Texas School Will Open Police Station on Campus to Keep Students Safe


A public charter school in North Texas is taking the threat of school shootings seriously enough that it plans to open a police substation on its campus.

Westlake Academy, a K-12 school that opened in 2003, got the ball rolling with this initiative in the fall of 2017. The plan was approved by the town’s council one week before a gunman opened fire with an AR-15 at a high school in Parkland, Florida, killing 17 people.

“There was no one particular incident that prompted this plan,” said Laura Wheat, who serves as both president of the school board and mayor of Westlake, which owns the school of about 850 students.

“The atrocities that occurred at Sandy Hook, and Columbine before that, confirm that horrific things can happen anywhere,” she told the Star-Telegram.

Keller Police Chief Michael Wilson, whose department has partnered with the town of Westlake for more than 15 years, said the plan was inspired by “what we’ve seen throughout our country,” as well as the results of security audits of the school that his department has carried out.

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“Westlake Academy is a very nontraditional campus. It’s not built like a typical school; it’s more like a corporate campus,” Wilson said.

“We knew if we were going to try to close any potential security gaps, we couldn’t do that with a traditional approach.”

The Florida shooting did not prompt the police-school partnership, but there have been multiple threats made against schools in the region following last week’s tragedy.

In an interview with CBS DFW, Wheat highlighted the safety benefits that having a police substation on campus will provide.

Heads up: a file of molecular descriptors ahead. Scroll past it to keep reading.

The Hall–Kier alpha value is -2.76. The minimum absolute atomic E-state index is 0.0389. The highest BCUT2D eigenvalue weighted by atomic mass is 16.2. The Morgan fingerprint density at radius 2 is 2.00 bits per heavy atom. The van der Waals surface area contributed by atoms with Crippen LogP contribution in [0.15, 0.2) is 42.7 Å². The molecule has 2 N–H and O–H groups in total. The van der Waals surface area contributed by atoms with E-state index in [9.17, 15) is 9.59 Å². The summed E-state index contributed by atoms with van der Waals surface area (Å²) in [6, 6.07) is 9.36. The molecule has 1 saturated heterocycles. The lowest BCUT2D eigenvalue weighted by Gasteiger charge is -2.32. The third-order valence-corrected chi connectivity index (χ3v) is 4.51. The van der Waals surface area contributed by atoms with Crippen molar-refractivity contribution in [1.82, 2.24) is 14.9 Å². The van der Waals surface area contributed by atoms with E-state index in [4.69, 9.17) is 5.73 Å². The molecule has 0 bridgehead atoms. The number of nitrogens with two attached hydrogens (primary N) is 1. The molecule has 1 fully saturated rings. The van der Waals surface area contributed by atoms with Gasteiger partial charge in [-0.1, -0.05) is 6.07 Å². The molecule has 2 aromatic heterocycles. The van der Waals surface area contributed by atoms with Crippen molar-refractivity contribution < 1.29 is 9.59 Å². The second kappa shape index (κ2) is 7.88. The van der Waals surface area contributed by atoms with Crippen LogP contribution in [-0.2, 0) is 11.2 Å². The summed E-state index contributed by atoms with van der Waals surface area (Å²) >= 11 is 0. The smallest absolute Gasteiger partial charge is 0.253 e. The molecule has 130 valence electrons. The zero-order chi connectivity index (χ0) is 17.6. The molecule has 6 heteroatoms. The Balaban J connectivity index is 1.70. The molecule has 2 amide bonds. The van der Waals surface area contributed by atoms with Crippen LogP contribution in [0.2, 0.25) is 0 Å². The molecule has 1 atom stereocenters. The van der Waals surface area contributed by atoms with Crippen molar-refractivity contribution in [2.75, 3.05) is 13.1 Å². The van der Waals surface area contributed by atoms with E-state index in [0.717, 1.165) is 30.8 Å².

“The substation on our campus seems to be very well suited to our needs. We will have a highly visible police presence. It will be available for use 24 hours a day, seven days a week,” she said. “Officers will become intimately familiar with our campus and will get to know our students. There is no question that we will be a safer school community as a result.”

She added that this model could eventually serve as an example for other schools to follow.

Due to the unique layout and learning style of Westlake Academy, there are no school resource officers assigned to protect the students, Wilson told the Dallas News.

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However, the substation should be able to provide even more protection than a resource officer.

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Keller police officers will be responsible for operating the substation. Wheat said response times from Keller officers reacting to incidents in Westlake are already “impressive.” But now, she thinks they will be even better.

“No longer will they need to run back to a station in Keller to complete a report or take care of other administrative duties,” she said.

The substation will be installed in an existing building on the school’s campus, at a cost of roughly $25,000.

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Joe Setyon was a deputy managing editor for The Western Journal who had spent his entire professional career in editing and reporting. He previously worked in Washington, D.C., as an assistant editor/reporter for Reason magazine.
Joe Setyon was deputy managing editor for The Western Journal with several years of copy editing and reporting experience. He graduated with a degree in communication studies from Grove City College, where he served as managing editor of the student-run newspaper. Joe previously worked as an assistant editor/reporter for Reason magazine, a libertarian publication in Washington, D.C., where he covered politics and wrote about government waste and abuse.
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